A Step-by-Step Guide to the Successful Purchase of an Existing Vending Machine Business
Although it is possible to start a vending machine business from scratch, many entrepreneurs look for existing routes or businesses for sale. The option to take over an established company is much simpler than doing everything yourself. Also, a geographic area may already be well-stocked with vending machines and service companies so there is really no room left for another one. Competition is sometimes fierce when it comes to getting the best locations in the vending industry, but challenges such as this can be handled.
How to Buy a Complete Vending Machine Business
One of the best reasons to purchase an established vending machine business is the immediate source of income it provides. If you start from scratch, it will take a considerable amount of time to establish a route and develop relationships that can help make a profit.
While there are many possible benefits to buying out a vending machine business in action, there are plenty of questions to ask before you sign ownership papers or pay any money.
Having an existing personal or professional relationship with the current owner of the vending machine business you wish to acquire can help. Research about their business success, the routes they have and relationships with both vendors and location managers should be done well before you even consider making an offer on the company. This camaraderie also helps you know if the person is honest and trustworthy and whether they keep the vending machines in good repair.
What happens if you do not know a person who wants to sell a vending machine business? How do you find one to buy? By reading the steps outlined below, you can easily identify and locate a successful business to buy out.
1. Find out why the current owner wants to sell the business.
There are both good and bad reasons to sell a vending machine company. Of course, some people may unscrupulously try to unload a failing business, but successful businesses can also be for sale. Perhaps the owner has reached retirement age, is getting a divorce or wants to move to another part of the country. Perhaps they just want to change their career or need a chunk of money for a medical procedure, their child’s college education or a new sports car. When you are researching potential vending machine businesses to buy, always ask the current owner this question. Do a bit of investigation to find out if the answers he gives you are true.
2. Ask about the current route and research locations for possible problems.
An honest vending machine business owner should be happy to let you ride along on the route to examine both the vending machine operation itself and the professional relationships he has with the site managers. Another option is to receive a location list and contact information for the people that sign the vending agreements. You can then visit each to check out the machines' condition, number and time of the vending transactions and any information customers there can share about their favorite products or service.
Is the current owner using any vending machine software to optimize his route to his vending machine locations? If so, ask to see historical data – this will help you understand how the owner has managed to optimize his visits and what the quickest route is. The reports generated by the software will shed light on the performance by location and per machine, as well as provide an insight into the seasonality of each location. You’ll also get a glimpse of the mileage log and this way is able to calculate the cost per visit.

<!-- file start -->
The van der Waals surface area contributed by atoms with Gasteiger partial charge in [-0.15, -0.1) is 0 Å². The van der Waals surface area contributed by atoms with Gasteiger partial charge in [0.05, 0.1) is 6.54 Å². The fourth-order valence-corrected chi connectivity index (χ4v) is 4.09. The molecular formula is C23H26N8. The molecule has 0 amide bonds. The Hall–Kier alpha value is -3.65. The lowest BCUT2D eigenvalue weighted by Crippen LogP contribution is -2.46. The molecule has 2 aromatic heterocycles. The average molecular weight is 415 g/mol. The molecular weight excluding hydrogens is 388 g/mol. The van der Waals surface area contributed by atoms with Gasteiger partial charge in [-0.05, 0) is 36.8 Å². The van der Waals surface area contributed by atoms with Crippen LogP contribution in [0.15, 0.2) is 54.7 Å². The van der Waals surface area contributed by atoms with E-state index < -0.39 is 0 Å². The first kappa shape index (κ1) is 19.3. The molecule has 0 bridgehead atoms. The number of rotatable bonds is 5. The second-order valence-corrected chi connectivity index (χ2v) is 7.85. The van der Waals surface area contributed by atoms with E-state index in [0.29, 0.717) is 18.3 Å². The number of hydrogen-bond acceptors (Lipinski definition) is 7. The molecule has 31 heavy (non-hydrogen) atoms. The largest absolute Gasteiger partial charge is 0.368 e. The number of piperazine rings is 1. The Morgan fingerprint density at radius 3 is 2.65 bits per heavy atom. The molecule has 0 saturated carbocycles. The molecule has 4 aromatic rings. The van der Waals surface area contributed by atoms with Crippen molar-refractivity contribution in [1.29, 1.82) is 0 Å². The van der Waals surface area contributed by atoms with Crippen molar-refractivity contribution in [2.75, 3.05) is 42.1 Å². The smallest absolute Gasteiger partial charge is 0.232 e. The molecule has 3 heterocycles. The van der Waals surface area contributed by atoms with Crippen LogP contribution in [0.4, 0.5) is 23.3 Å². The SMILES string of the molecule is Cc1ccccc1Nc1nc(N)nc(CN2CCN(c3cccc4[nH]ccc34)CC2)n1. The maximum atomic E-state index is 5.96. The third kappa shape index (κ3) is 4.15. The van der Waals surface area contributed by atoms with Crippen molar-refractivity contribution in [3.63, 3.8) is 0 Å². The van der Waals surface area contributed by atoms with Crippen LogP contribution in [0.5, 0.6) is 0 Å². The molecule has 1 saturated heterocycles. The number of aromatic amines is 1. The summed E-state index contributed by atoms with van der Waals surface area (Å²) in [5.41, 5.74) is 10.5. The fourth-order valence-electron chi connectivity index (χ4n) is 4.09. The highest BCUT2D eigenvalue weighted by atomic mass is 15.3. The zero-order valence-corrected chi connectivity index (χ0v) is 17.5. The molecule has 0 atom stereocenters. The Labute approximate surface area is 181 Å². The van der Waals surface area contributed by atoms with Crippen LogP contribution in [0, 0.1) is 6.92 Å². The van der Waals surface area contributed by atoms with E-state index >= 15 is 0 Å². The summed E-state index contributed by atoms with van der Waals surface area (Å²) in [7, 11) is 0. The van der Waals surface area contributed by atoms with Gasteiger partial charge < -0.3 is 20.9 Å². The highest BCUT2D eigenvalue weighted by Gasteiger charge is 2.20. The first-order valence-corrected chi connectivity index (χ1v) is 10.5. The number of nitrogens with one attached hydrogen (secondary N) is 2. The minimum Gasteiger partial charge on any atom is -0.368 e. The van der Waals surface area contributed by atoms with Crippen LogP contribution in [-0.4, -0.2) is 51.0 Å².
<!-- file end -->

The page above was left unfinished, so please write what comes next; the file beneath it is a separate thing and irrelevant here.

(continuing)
3. Give all vending machines a thorough inspection.
A full inspection of all the machines that the vending business has for sale is necessary to understand what you are getting for your money and to make sure everything is operational in order to realize a profit. If any of the machines look unsightly, worn out or have many “Sold Out” labels, the location may be undesirable or the machine itself may be too old to attract sales. These are just some of the red flags that indicate neglect or for maintenance by the existing owner. It can also lead to negative impressions by the location staff and accounts that may close or failed to make money. Contacting whoever agreed to have the vending machine there can help you determine their opinions and whether they welcome the continuation of service.
An additional tip: be sure to get access to and go over the reports the vending machine software can generate for you to discover any potential performance issues related to each vending machine and its location.
4. Examine 3 to 5 years' worth of tax statements and profit sheets.
Examination of the tax returns and accounting profit sheets for at least 3 to 5 years is essential to determine whether the vending business operates in the black and can therefore make you money if you buy it. If you are not experienced at owning a vending business, this paperwork can also help you understand operation costs and company structure. Other financial information is important to know: commission percentages to location owners, total revenue, profit percentages over cost and any assets, including the machines themselves, that are held by the company. Comparing the profit sheets and inventory reports with your prior information about sales at different locations should give you an honest look of the situation.